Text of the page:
88. Calls, furthermore, for the supervisory role of the Commission to be strengthened by introducing systematic interruption and suspension of payments as soon as well-established evidence suggests a significant deficiency in the functioning of the accredited authorities; calls on the Commission also to put in place more robust plans for increasing the rate of recoveries of erroneous payments;

89. Calls for the inspection system to be simplified and the number of inspection levels to be reduced and for the respective responsibilities of the Commission and Member States to be clarified; calls for the use of a single-level inspection procedure, under which Member States would inspect projects and the Commission would inspect the Member States’ inspection systems;

90. Takes the view that, in order to improve the effectiveness of the operational programmes, greater use should be made of competitive procedures for project selection within the regions;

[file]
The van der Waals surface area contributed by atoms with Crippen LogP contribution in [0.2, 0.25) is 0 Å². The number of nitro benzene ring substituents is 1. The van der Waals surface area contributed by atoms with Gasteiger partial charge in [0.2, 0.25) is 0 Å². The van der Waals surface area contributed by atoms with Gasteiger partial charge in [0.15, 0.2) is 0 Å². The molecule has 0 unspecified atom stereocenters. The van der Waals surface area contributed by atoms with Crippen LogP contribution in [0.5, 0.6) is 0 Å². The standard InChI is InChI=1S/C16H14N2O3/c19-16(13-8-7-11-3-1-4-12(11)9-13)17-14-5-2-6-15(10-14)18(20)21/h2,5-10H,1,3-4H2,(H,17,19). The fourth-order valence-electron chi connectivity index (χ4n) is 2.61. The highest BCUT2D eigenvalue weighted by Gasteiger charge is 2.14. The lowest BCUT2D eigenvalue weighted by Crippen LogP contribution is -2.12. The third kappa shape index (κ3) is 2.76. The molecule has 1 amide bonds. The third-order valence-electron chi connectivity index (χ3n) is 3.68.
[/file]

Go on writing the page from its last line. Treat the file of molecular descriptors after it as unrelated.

91. Calls, in the interests of reducing red tape, for more general application of standardised procedures, with higher standardised units of cost and the declaration of overheads on a flat-rate basis where this system is appropriate; calls for greater account to be taken of the principle of proportionality, i.e. for the implementation of smaller programmes to be subject to significantly reduced reporting and auditing requirements;

92. Calls on the Commission to maintain an annual public ‘failure scoreboard’ of inadequate and/or late execution of reporting and disclosure requirements and of irregularities, abuse and fraud in the use of monies from the Structural Funds; calls for this information to be broken down by Member State and by fund;

93. Is concerned at the fact that red tape is preventing small companies and organisations from gaining access to structural funding; calls for the relevant rules and technical documentation to be made as clear as possible;

94. Calls for annual clearance of accounts procedures that also cover multiannual programmes to be established for the new programming period;